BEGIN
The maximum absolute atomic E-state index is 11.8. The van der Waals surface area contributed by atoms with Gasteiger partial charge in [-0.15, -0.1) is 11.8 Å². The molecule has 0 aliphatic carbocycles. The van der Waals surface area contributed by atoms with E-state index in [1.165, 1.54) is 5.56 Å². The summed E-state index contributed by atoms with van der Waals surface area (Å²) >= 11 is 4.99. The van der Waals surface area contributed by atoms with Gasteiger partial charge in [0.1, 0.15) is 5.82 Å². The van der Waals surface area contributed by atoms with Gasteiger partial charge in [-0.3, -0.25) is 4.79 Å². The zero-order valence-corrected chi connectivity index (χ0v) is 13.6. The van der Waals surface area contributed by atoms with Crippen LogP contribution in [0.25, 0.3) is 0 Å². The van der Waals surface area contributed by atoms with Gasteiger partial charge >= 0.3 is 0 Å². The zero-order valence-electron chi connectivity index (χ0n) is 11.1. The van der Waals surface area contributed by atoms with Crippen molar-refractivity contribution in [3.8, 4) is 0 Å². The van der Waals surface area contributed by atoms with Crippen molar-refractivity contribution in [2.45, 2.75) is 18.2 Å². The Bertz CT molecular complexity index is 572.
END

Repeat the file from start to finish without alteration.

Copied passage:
The maximum absolute atomic E-state index is 11.8. The van der Waals surface area contributed by atoms with Gasteiger partial charge in [-0.15, -0.1) is 11.8 Å². The molecule has 0 aliphatic carbocycles. The van der Waals surface area contributed by atoms with E-state index in [1.165, 1.54) is 5.56 Å². The summed E-state index contributed by atoms with van der Waals surface area (Å²) >= 11 is 4.99. The van der Waals surface area contributed by atoms with Gasteiger partial charge in [0.1, 0.15) is 5.82 Å². The van der Waals surface area contributed by atoms with Gasteiger partial charge in [-0.3, -0.25) is 4.79 Å². The zero-order valence-corrected chi connectivity index (χ0v) is 13.6. The van der Waals surface area contributed by atoms with Crippen LogP contribution in [0.25, 0.3) is 0 Å². The van der Waals surface area contributed by atoms with Gasteiger partial charge >= 0.3 is 0 Å². The zero-order valence-electron chi connectivity index (χ0n) is 11.1. The van der Waals surface area contributed by atoms with Crippen molar-refractivity contribution in [3.8, 4) is 0 Å². The van der Waals surface area contributed by atoms with Crippen molar-refractivity contribution in [2.45, 2.75) is 18.2 Å². The Bertz CT molecular complexity index is 572.